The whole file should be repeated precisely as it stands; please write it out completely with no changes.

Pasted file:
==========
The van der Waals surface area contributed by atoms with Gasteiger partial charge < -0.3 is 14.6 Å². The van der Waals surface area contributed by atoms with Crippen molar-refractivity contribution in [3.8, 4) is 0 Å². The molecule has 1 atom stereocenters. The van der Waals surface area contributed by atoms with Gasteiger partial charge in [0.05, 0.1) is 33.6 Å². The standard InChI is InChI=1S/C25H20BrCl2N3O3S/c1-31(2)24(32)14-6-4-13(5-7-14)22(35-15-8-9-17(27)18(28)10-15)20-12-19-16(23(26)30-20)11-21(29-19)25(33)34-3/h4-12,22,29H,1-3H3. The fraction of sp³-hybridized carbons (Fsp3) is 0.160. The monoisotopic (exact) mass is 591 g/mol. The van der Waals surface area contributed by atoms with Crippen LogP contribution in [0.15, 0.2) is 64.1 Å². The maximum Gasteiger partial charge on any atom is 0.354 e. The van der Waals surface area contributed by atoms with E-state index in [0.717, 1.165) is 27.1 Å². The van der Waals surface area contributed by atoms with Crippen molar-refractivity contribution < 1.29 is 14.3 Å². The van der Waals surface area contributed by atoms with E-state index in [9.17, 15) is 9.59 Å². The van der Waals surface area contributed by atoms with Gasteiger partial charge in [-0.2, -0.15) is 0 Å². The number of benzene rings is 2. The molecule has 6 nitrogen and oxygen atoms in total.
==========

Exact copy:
The van der Waals surface area contributed by atoms with Gasteiger partial charge < -0.3 is 14.6 Å². The van der Waals surface area contributed by atoms with Crippen molar-refractivity contribution in [3.8, 4) is 0 Å². The molecule has 1 atom stereocenters. The van der Waals surface area contributed by atoms with Gasteiger partial charge in [0.05, 0.1) is 33.6 Å². The standard InChI is InChI=1S/C25H20BrCl2N3O3S/c1-31(2)24(32)14-6-4-13(5-7-14)22(35-15-8-9-17(27)18(28)10-15)20-12-19-16(23(26)30-20)11-21(29-19)25(33)34-3/h4-12,22,29H,1-3H3. The fraction of sp³-hybridized carbons (Fsp3) is 0.160. The monoisotopic (exact) mass is 591 g/mol. The van der Waals surface area contributed by atoms with Crippen LogP contribution in [0.15, 0.2) is 64.1 Å². The maximum Gasteiger partial charge on any atom is 0.354 e. The van der Waals surface area contributed by atoms with E-state index in [0.717, 1.165) is 27.1 Å². The van der Waals surface area contributed by atoms with Crippen molar-refractivity contribution < 1.29 is 14.3 Å². The van der Waals surface area contributed by atoms with E-state index in [9.17, 15) is 9.59 Å². The van der Waals surface area contributed by atoms with Gasteiger partial charge in [-0.2, -0.15) is 0 Å². The number of benzene rings is 2. The molecule has 6 nitrogen and oxygen atoms in total.